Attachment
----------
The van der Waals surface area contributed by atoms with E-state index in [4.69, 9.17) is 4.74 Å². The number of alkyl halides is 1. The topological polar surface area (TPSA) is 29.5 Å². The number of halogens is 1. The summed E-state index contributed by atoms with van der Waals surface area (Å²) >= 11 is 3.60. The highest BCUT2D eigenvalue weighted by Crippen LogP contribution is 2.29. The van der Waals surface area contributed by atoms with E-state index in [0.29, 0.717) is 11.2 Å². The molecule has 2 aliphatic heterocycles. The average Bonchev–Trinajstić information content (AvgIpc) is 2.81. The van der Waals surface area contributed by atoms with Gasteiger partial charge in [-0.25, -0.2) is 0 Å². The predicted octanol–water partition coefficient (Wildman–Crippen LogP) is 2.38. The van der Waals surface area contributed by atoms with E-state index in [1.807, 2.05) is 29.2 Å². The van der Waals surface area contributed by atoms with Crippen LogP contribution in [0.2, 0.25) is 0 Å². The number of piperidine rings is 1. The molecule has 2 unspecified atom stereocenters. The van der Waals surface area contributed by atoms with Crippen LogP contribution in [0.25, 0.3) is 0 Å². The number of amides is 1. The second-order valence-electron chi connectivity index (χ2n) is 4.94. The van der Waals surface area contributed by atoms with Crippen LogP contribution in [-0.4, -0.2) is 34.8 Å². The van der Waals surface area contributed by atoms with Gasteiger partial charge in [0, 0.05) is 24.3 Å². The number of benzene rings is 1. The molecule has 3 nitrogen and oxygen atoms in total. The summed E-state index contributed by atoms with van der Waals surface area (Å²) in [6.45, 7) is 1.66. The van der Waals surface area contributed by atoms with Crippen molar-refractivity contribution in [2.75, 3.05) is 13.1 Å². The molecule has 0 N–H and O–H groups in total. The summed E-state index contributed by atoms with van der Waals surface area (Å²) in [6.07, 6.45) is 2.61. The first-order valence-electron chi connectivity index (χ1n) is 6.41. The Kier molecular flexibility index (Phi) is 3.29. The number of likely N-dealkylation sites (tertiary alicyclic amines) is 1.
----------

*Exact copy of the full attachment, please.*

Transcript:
The van der Waals surface area contributed by atoms with E-state index in [4.69, 9.17) is 4.74 Å². The number of alkyl halides is 1. The topological polar surface area (TPSA) is 29.5 Å². The number of halogens is 1. The summed E-state index contributed by atoms with van der Waals surface area (Å²) >= 11 is 3.60. The highest BCUT2D eigenvalue weighted by Crippen LogP contribution is 2.29. The van der Waals surface area contributed by atoms with E-state index in [0.29, 0.717) is 11.2 Å². The molecule has 2 aliphatic heterocycles. The average Bonchev–Trinajstić information content (AvgIpc) is 2.81. The van der Waals surface area contributed by atoms with Gasteiger partial charge in [-0.25, -0.2) is 0 Å². The predicted octanol–water partition coefficient (Wildman–Crippen LogP) is 2.38. The van der Waals surface area contributed by atoms with E-state index in [1.807, 2.05) is 29.2 Å². The van der Waals surface area contributed by atoms with Crippen LogP contribution in [0.2, 0.25) is 0 Å². The number of piperidine rings is 1. The molecule has 2 unspecified atom stereocenters. The van der Waals surface area contributed by atoms with Crippen LogP contribution in [0.25, 0.3) is 0 Å². The number of amides is 1. The second-order valence-electron chi connectivity index (χ2n) is 4.94. The van der Waals surface area contributed by atoms with Crippen LogP contribution in [-0.4, -0.2) is 34.8 Å². The van der Waals surface area contributed by atoms with Gasteiger partial charge in [0, 0.05) is 24.3 Å². The number of benzene rings is 1. The molecule has 3 nitrogen and oxygen atoms in total. The summed E-state index contributed by atoms with van der Waals surface area (Å²) in [6.45, 7) is 1.66. The van der Waals surface area contributed by atoms with Crippen molar-refractivity contribution in [2.75, 3.05) is 13.1 Å². The molecule has 0 N–H and O–H groups in total. The summed E-state index contributed by atoms with van der Waals surface area (Å²) in [6.07, 6.45) is 2.61. The first-order valence-electron chi connectivity index (χ1n) is 6.41. The Kier molecular flexibility index (Phi) is 3.29. The number of likely N-dealkylation sites (tertiary alicyclic amines) is 1.